Why, then, haven’t learning outcomes improved? Even prior to COVID, U.S. test scores in Math, Reading, and Science had largely flatlined, and COVID has made things worse. My fear is that many of the technologies mentioned above have made education more transactional, where the emphasis is on each student following a bouncing ball toward competence. I want to emphasize here that clear objectives and competencies are invaluable to the educational process. It’s important to recognize, however, that many competencies focus on the same types of things computers are already good at. This isn’t to suggest that people still don’t need to master many of them, but it’s reasonable to expect students to question their relevance.
This brings me back to the action of non-learning. We humans will consistently choose ease and convenience over challenge and work. Thus, in the absence of a compelling need, rationale, or desire, we will almost always choose expediency over learning. Take for example the skill of map reading. Since the advent of GPS there is little incentive to undertake the task of developing this skill. Whether that is a good thing can be debated, but so long as a person’s smartphone holds a charge and maintains cell service, they are never completely lost. Thus when it comes to map reading, most people actively choose non-learning.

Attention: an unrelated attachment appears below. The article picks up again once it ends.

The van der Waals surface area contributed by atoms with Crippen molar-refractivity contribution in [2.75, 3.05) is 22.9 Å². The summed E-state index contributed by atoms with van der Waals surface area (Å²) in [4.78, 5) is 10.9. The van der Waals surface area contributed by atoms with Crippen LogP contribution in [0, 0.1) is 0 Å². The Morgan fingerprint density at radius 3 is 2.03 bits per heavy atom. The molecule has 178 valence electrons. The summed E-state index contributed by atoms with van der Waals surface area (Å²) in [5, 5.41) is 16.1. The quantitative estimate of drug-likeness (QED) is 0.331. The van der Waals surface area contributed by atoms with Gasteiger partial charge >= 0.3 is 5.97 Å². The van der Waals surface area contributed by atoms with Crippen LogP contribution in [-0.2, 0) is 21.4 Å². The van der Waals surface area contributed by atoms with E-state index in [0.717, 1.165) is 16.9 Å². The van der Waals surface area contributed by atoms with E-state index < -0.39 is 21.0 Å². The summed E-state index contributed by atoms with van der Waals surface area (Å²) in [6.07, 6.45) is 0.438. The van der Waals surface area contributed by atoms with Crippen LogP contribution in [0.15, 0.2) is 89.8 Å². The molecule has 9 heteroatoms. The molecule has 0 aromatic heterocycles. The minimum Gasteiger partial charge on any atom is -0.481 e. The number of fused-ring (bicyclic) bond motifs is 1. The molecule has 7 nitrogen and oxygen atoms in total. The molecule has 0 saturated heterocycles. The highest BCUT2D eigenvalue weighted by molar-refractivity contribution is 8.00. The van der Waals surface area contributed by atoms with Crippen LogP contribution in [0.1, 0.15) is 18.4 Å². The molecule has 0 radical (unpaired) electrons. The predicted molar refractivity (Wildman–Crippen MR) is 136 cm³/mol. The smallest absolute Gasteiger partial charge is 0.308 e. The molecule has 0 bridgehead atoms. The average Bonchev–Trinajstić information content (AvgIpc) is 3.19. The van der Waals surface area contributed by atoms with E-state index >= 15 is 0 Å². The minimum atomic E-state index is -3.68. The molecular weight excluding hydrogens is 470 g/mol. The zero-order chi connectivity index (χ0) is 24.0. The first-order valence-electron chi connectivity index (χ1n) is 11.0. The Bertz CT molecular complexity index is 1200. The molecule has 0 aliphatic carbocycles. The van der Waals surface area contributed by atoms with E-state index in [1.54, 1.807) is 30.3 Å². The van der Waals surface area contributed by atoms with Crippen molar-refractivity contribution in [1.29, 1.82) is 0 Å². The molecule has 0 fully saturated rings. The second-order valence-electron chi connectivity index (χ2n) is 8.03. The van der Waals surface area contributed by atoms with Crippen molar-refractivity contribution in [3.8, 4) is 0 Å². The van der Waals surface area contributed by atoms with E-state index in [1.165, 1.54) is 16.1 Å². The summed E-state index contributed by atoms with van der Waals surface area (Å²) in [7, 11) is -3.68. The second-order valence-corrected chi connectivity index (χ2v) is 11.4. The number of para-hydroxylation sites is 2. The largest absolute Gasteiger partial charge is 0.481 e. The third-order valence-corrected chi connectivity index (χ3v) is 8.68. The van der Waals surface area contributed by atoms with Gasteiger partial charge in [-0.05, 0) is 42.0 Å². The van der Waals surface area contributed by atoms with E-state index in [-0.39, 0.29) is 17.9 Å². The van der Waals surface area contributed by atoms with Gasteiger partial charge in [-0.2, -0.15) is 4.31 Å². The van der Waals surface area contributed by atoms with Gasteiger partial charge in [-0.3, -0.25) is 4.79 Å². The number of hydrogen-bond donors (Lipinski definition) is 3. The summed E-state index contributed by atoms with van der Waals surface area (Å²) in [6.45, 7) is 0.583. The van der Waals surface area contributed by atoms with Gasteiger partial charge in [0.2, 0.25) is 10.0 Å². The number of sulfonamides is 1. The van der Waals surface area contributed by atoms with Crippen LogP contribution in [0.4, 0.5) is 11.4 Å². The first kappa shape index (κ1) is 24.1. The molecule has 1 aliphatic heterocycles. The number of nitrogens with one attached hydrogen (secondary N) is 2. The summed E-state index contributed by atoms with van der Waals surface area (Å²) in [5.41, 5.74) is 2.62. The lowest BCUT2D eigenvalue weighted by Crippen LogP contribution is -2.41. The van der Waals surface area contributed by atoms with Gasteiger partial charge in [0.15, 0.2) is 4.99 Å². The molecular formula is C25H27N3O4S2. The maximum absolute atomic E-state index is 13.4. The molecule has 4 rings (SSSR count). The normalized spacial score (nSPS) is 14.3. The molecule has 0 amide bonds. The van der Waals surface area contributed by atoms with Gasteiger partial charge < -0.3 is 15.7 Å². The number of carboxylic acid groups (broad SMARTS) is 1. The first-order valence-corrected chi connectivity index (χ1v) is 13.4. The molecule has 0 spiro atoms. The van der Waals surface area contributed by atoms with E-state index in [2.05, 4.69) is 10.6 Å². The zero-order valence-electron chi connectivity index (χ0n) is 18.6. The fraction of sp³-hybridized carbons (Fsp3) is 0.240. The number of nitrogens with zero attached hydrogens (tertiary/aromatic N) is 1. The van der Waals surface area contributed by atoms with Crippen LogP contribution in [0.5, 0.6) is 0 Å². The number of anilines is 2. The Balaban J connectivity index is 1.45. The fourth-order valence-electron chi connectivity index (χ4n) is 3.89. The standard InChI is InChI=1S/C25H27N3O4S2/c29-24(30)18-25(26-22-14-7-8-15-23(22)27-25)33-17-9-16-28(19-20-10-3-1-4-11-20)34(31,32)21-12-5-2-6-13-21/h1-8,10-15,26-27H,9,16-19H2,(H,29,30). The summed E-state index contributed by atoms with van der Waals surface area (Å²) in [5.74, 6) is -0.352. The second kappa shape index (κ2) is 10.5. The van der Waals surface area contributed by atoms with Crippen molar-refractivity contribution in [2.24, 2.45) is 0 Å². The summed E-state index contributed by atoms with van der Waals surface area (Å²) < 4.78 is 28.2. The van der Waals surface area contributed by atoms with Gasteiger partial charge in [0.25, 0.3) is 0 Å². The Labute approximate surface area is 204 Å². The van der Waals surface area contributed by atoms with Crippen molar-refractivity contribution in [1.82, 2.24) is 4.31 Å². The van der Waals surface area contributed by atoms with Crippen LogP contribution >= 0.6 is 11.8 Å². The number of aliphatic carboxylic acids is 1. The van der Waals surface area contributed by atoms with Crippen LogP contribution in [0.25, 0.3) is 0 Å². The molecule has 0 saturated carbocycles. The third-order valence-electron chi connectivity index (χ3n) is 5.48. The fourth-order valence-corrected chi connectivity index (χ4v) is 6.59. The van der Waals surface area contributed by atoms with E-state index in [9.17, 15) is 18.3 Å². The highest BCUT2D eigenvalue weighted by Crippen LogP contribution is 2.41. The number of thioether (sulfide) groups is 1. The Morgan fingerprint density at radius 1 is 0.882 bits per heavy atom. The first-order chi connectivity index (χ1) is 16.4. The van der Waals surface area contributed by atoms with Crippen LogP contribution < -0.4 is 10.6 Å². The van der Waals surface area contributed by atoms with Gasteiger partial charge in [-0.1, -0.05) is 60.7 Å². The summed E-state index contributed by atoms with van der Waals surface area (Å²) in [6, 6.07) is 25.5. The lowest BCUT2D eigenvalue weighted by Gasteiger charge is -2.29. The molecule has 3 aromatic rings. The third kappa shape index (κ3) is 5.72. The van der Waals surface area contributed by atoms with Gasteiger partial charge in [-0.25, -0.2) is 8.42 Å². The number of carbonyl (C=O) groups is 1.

This is the AI challenge in education. Twenty-five years ago the non-learning route of cheating often wasn’t too much easier than the real work of learning. Now it is, and the perceived consequences of NOT learning aren’t all that great since the path to “the answer” is often just a few clicks away.
This was the backdrop entering our June conference. Understandably, early on there was a degree of wagon-circling, and, had the participants persisted, there is little our facilitators could have done to prevent this from remaining the focus in spite of a fuller agenda. Instead what transpired was a beautiful reframing of the traditional teacher-student narrative, discussions regarding the objectives and competencies of importance, and a recognition of the lifegiving opportunities that lie ahead. Certainly there will be challenges and messiness, and this too was discussed. However, what became clear is that our teachers are up to the task, and by extension, so are our Catholic schools.
My biggest takeaway from the conference was a reminder that, even with all of the technological efforts to make knowledge acquisition more accessible, true learning necessarily remains hard. It forces us to confront new realities, to look for complexities in that which seems simple, and to discern simplicity in the complex. Too often we choose a path of non-learning. Modern society makes it easy to numbly acquiesce to the changing tides and prevailing winds. Personally, it’s time I seek some discomfort, and perhaps this AI disruption is just the push I needed.
CONTRIBUTOR: Jeff Hausman, AVLI President
vol 6 issue 1